“I suppose the strongest message that comes out of these songs for me is that the trauma and the grief from the death of Joe, the groom,” says Khan. “It’s definitely more of a metaphor and it allows me to explore the concept of love in general, which requires a death of sorts.
“In all relationships you have this romantic ideal at the beginning, and all of these projections and Cinderella ideals that you’ll meet someone who’ll satisfy your every need, then once you get married you’re off the hook and they’ve rescued you – everything’s going to be fine. Deep down, we all have that wish that someone else will do the work for us, of keeping us happy forever. It’s a high price to pay and expectation to have.”
On The Bride, the death of Joe stands for the shattering of illusions that we all carry for that relationship without flaws or strife. Not to say that love isn’t worth it, but that the heart needs to get over the fact that nothing can be perfect in order to stay in love with things as they are. Naturally, that requires a certain level of depth; a depth that Khan struggles to find in the gadget driven virtual reality of ‘modern romance’.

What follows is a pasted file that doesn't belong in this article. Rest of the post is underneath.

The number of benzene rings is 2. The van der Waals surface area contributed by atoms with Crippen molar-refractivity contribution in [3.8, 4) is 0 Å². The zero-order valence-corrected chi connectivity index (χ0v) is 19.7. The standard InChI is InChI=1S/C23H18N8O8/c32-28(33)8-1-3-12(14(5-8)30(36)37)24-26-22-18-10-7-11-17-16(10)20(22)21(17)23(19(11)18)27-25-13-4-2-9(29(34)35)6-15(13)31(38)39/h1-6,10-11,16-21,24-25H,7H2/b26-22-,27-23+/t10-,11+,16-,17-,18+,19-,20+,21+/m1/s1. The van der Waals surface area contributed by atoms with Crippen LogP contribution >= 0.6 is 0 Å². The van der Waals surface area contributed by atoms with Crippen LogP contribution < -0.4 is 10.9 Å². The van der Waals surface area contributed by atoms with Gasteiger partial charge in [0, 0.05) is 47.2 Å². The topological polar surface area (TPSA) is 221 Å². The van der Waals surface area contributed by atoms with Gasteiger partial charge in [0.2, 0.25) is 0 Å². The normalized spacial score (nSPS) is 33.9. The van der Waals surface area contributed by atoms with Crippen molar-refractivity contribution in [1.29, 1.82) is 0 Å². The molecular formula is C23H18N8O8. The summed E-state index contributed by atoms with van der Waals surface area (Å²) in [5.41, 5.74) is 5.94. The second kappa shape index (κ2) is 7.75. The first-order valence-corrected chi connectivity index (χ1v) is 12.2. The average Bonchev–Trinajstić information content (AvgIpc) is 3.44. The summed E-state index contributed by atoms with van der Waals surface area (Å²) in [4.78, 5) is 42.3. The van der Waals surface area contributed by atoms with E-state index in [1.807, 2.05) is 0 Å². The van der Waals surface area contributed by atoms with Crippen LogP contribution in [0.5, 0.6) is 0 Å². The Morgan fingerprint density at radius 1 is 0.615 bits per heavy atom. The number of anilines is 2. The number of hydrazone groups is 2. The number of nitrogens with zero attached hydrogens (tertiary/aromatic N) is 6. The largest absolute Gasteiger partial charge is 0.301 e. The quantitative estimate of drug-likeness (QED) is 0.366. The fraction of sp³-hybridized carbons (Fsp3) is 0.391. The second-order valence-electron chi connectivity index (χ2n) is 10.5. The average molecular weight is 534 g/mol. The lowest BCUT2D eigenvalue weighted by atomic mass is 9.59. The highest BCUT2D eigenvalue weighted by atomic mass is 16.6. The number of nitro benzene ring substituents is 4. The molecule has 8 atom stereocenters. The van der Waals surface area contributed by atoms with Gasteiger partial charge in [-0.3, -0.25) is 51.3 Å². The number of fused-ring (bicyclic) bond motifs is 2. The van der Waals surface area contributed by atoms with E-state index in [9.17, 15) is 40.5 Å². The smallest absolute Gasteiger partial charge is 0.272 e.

“Nowadays with Tinder and all these swipeable people and surface instant gratification, you can get that high and that thrill,” she shrugs. “But no one is really going to that next level of depth. For me, it starts with ‘I Do’, that’s that height of the project. He dies in the story but really it’s about the death of that romantic period. If you move through that you realise ‘fuck, it’s just me – it’ll always just be me’. No one can possibly please you forever and keep you in that space. It’s up to you to do that. “I think there’s a period of panic, loss and grief – a sadness that we’re all alone, ultimately. It’s an existential crisis.”